Wrasse looking bad. Dear WetWeb crew, << Blundell here. >> Was hoping you could help me with a bit of a mystery.  Many months back, I ordered a large Coris gaimard from Jeff's Exotic Fish (great e-supplier, btw).  Well, it arrived and it was beautiful.  A little over 6" female! << Seen lots of those fish recently, they are great. >> Did very, very well for several months.  Then in June, I had to go away for a few days and left my fish in the care of a very concerned and capable neighbor. << But is still worried you didn't it?  Don't worry it is a concern to all of us. >> When I returned, my Coris was on the bottom of the tank, curled up into a C shape.  When she did swim at all, it was in tight, looping spirals, usually upside down. << Bad nutrition or bad water quality. >> Seemed to me to be an internal infection of some sort, so I removed her to my hospital tank and treated her with Maracyn (and Melafix, just for the scraping). << Can't hurt, sounds like a good idea. >> For almost two weeks she continued this behavior, and each morning I would check on her expecting her to be dead.  Then, after being away for a day or so, I returned to find her upright and healthy, though very thin and sluggish.  She greedily took food, and after several days of recoup time I returned her to the display (which is 150 gallons--the hospital tank she was in was only a 20 gallon).  She is still alive and doing reasonably well, but rather than fattening up the way I would expect, she simply grows thinner. << Not sure what you are using for food, but I would recommend some variety and possibly live foods. >> I know there is competition for food in the tank, but I feed both ends of the tank several times a day, and I watch her eat what I would think to be an adequate amount of food.  I feed enriched brine, Mysis, bloodworms, diced tiger shrimp << Really??? >>, angel formula (mainly for my angels!), leafy greens, and two good quality flakes--one vegetable and one meaty. << Well that is great. >> Specs: 150 gallon with good water quality: 0 Ammonia and Nitrites, Nitrates run high (70-90) because of the large, sloppy eaters.  I keep them in hyposalinity (1.011) to cut down on crypts, which have always plagued my angels. Occupants: Large Volitans Lion (8") Large Maculosus Angel (7", was 1" when I got it!) Med Queen Angel (5") Small Chain Link Moray (10") Large Foxface (7") Med Sailfin Tang (3") Med Arothron manilensis (4") Med Canthigaster janthinoptera (2") Those nine fish have been the stable population of the tank for months (most for many years). Any suggestions?  Is the Coris simply overwhelmed by his tankmates? << I don't think so. >> Possible internal parasite?  Is the low salinity an issue? << Well that is way low.  I would look into that. >> Any help fattening up this beautiful fish would be appreciated. << Yeah the salinity seems super low.  Also, I wonder if having those aggressive fish is causing short term, quick to happen, ammonia spikes. >> Thanks again for all your great work. Jim Jensen <<  Blundell  >>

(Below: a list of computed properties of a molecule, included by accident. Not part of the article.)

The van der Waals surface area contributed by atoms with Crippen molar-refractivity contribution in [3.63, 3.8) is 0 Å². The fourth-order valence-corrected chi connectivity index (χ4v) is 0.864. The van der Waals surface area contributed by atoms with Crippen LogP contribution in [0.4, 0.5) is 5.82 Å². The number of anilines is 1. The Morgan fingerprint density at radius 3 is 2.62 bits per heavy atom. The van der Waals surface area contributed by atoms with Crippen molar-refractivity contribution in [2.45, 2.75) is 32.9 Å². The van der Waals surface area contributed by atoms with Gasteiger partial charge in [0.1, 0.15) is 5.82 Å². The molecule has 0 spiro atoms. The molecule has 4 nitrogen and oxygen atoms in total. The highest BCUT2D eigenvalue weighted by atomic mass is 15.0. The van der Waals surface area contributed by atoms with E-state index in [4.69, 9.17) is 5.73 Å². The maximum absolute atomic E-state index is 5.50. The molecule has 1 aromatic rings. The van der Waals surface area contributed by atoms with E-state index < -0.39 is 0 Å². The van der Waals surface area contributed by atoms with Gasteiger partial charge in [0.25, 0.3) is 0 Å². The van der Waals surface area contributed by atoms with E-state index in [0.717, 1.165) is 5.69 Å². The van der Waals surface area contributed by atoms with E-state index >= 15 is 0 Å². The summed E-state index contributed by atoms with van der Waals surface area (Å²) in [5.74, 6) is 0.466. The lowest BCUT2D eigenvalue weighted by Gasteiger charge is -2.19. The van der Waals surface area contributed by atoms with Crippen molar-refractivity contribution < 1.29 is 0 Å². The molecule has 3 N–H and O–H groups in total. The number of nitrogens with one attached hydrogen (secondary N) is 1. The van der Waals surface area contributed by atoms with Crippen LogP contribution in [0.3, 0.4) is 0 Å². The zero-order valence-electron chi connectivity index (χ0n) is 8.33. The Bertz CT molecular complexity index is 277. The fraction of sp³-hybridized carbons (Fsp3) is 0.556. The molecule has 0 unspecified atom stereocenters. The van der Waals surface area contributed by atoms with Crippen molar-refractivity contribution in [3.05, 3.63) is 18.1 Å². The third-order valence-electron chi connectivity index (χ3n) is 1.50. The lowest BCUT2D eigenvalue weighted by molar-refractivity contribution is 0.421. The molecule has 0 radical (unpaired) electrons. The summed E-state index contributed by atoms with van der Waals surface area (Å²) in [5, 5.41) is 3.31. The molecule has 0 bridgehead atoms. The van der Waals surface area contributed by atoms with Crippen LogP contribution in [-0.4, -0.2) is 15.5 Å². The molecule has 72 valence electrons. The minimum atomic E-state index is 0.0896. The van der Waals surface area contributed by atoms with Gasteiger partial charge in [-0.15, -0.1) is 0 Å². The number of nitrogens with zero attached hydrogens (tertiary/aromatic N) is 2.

__Dead Red Coris wrasse__ Hi, crew of WWM, I have one concern regarding my dead red Coris.  Well, you see I think it died under my crush coral substrate and I cant seem to find it to be able to take it out.  I currently have a 180 gallon with about 150 pounds of live rock and really do not want to uplift everything to find just this dead Coris.  Is it ok if I just let it decompose in the substrate?  Or will that be a problem towards my other 9 fish that are in there?  Thank you for your help. <Just leave him there he will decompose on his own MikeH> -PHT-